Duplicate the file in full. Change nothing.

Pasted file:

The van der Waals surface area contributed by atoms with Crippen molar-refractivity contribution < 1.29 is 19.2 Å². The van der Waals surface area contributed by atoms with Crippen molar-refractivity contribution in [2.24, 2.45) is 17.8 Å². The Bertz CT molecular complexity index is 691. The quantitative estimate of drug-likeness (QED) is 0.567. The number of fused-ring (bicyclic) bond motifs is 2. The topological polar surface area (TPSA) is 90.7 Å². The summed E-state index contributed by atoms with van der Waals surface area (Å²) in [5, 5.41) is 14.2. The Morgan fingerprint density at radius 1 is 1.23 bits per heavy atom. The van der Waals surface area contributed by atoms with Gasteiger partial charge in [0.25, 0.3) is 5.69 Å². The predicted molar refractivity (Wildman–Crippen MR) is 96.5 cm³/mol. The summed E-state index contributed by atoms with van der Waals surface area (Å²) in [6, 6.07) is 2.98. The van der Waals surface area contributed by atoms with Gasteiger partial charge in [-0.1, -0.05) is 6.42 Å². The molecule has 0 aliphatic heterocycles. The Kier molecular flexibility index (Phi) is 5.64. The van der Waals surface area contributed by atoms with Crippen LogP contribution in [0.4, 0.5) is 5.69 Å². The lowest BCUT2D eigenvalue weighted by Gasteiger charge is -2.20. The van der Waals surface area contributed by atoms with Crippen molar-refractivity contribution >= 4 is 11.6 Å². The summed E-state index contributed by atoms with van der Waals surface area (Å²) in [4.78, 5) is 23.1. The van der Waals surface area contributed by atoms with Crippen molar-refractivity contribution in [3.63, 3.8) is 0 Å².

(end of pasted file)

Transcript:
The van der Waals surface area contributed by atoms with Crippen molar-refractivity contribution < 1.29 is 19.2 Å². The van der Waals surface area contributed by atoms with Crippen molar-refractivity contribution in [2.24, 2.45) is 17.8 Å². The Bertz CT molecular complexity index is 691. The quantitative estimate of drug-likeness (QED) is 0.567. The number of fused-ring (bicyclic) bond motifs is 2. The topological polar surface area (TPSA) is 90.7 Å². The summed E-state index contributed by atoms with van der Waals surface area (Å²) in [5, 5.41) is 14.2. The Morgan fingerprint density at radius 1 is 1.23 bits per heavy atom. The van der Waals surface area contributed by atoms with Gasteiger partial charge in [0.25, 0.3) is 5.69 Å². The predicted molar refractivity (Wildman–Crippen MR) is 96.5 cm³/mol. The summed E-state index contributed by atoms with van der Waals surface area (Å²) in [6, 6.07) is 2.98. The van der Waals surface area contributed by atoms with Gasteiger partial charge in [-0.1, -0.05) is 6.42 Å². The molecule has 0 aliphatic heterocycles. The Kier molecular flexibility index (Phi) is 5.64. The van der Waals surface area contributed by atoms with Crippen LogP contribution in [0.4, 0.5) is 5.69 Å². The lowest BCUT2D eigenvalue weighted by Gasteiger charge is -2.20. The van der Waals surface area contributed by atoms with Crippen molar-refractivity contribution >= 4 is 11.6 Å². The summed E-state index contributed by atoms with van der Waals surface area (Å²) in [4.78, 5) is 23.1. The van der Waals surface area contributed by atoms with Crippen molar-refractivity contribution in [3.63, 3.8) is 0 Å².